A crowd of some 100 Curtis Baptist supporters went home happy Monday after stopping a proposed downtown restaurant's liquor license - at least for now.
Although the Richmond County Commission's Public Services Committee recommended that the city deny the application, Judy Tyler of Augusta will get a second chance at the full commission meeting at 2 p.m. Tuesday.
She attributes the church's opposition to a misunderstanding about the wording of the license application. While it says "dance hall," it doesn't mean "honky-tonk," she said.
Mrs. Tyler, a former member of Curtis Baptist, planned to open Off Broadway Dining and Dance at 1285 Broad St. around mid-October. The site is about a block from the church, 1326 Broad St. That's far enough away from the church, its day care and elementary school to more than satisfy legal requirements, she said.
Rather than a honky-tonk, the garden-themed restaurant would be available for fine dining, large meetings, catering and wedding receptions, she said. "I can't pay that type of lease if I can't serve alcohol."
The building is owned by Osbon Properties.
Augusta's future as a significant tourism destination is at risk unless it develops sophisticated attractions, said Julian Osbon, a downtown developer and president of Augusta Tomorrow. "If the city commission wants to shoot economic development and tourism in the head, this is their chance."
Once a license is granted to run a dance hall or sell liquor on Sundays, then Mrs. Tyler and other proprietors can do as they please, said Dr. Mark Harris, pastor of Curtis Baptist.
The church is not singling her out, he said. "If Sacred Heart (Cultural Center) filed for a liquor license down there tomorrow or if another applies, we will be down there" at the commission.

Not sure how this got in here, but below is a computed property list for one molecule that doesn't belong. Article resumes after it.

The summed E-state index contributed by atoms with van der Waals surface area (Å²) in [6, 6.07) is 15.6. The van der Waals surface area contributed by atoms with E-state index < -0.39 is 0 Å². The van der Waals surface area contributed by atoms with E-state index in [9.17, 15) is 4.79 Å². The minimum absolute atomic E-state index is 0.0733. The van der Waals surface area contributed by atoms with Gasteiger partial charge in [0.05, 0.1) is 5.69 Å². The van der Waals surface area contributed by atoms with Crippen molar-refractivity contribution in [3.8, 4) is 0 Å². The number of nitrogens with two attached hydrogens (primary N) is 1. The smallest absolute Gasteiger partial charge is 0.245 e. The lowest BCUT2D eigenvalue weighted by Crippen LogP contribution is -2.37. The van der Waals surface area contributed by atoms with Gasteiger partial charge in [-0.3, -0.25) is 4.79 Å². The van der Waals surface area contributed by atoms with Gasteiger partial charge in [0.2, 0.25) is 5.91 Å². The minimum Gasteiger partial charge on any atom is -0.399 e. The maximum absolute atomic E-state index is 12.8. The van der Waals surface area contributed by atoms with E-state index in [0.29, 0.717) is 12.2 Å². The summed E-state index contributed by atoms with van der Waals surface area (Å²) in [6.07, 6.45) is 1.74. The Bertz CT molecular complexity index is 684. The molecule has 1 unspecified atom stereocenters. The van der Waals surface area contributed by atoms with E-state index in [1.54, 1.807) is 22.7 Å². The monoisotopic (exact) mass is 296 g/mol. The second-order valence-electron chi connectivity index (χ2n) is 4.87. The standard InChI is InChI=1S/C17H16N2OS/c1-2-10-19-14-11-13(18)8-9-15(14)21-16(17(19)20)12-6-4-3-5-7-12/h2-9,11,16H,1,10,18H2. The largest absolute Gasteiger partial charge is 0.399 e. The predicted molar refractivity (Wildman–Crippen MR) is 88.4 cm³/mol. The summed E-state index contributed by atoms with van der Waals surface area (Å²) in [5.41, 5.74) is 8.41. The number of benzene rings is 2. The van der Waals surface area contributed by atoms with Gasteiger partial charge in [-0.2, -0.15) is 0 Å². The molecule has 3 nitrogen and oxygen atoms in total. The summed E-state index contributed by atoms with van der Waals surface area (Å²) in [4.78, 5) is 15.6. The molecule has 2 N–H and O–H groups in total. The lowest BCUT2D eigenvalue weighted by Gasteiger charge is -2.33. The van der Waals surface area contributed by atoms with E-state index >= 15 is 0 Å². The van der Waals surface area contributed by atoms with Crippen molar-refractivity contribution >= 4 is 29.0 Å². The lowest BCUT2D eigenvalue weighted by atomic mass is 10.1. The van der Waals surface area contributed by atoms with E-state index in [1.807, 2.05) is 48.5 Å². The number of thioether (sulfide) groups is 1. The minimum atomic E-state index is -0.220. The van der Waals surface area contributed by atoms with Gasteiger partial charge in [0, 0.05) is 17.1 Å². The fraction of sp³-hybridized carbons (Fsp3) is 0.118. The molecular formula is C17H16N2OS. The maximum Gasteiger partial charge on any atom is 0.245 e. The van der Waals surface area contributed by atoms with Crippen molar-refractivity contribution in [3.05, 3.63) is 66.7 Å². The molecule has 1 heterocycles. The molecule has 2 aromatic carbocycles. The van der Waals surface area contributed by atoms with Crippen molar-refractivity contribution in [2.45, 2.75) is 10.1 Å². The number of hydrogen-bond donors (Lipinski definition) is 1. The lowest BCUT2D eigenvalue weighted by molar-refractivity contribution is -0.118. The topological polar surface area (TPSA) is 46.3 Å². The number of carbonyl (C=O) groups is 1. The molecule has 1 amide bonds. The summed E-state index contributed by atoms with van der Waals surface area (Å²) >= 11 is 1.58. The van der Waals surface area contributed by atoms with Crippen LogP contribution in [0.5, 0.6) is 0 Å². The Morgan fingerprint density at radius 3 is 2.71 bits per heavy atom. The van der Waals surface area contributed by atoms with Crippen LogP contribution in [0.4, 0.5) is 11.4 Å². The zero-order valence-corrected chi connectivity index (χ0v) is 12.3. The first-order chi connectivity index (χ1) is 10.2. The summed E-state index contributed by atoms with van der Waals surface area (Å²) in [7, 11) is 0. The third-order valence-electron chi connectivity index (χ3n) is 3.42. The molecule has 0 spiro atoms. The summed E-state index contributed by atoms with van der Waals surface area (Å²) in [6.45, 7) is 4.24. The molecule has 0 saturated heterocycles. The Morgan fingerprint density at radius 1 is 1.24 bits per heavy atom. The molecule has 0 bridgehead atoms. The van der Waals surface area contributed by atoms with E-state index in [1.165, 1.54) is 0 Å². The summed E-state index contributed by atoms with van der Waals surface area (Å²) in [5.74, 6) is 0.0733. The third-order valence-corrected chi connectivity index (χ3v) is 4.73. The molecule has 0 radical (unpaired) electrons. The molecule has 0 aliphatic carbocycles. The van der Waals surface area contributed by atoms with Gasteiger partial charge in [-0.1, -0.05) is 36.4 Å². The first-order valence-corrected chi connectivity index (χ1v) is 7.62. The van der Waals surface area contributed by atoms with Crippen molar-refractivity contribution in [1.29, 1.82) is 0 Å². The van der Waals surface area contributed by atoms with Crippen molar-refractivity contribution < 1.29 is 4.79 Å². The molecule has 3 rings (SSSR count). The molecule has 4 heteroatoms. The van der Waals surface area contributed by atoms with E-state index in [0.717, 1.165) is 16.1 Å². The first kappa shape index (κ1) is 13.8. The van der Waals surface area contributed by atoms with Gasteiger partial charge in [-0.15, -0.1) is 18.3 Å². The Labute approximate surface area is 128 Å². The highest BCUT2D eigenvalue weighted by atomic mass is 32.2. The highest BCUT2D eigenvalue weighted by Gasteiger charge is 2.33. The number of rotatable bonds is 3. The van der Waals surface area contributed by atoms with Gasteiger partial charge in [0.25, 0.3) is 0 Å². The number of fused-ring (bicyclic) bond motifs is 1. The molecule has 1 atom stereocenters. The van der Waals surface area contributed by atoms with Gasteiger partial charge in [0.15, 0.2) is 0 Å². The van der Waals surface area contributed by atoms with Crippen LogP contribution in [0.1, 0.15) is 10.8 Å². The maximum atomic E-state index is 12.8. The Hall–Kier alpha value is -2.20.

The nearly 125-year-old congregation expanded its Sunday services in March to accommodate a surge in membership since Dr. Harris took over the pulpit about nine months ago. The 2,000-member church is open virtually night and day.
During the summer, the growing congregation considered moving but voted in August to stay downtown. Curtis believes in the vision of a family-friendly downtown where people would like to eat and shop, but approving "another liquor license is sending the wrong message," Dr. Harris said.
If the Off Broadway dance hall opens and sells liquor on Sundays, then the area's safety would be compromised, he said. "What a tragedy it would be to see someone with a few too many run a stoplight and crash into a family. We don't like to think about those things, but we don't need another liquor license this close to our school and church," Dr. Harris said.
It didn't make sense to him that while Curtis and its neighbor, the Salvation Army on Greene Street, minister to addicts, another bar would open up a block away from the church, he said.
Curtis believes the call in the gospel to be "salt and light," he said. "Sometimes salt burns and hurts. We as a church have to recognize that is why Jesus Christ called us to be his body on this Earth. That is who we intend to be, (but) that will not make us popular."
Mrs. Tyler said she was flabbergasted when Commissioner Bill Kuhlke moved that her application be denied, she said. "I had been told that everything had been a go."
She has no criminal record or history of running a failing business but is now forced to pay an attorney to pursue the application, she said. "I run a legitimate business."
Curtis' argument that the children would be endangered "didn't have anything to do with it. ... It was a political thing," she said.
A license to sell alcohol is a privilege, said city attorney Jim Wall. While there are objective criteria, the commission can still deny an application at its discretion.
If the commissioners deny the application Tuesday, Mrs. Tyler could appeal.
Reach Virginia Norton at (706) 823-3336 or firstname.lastname@example.org.
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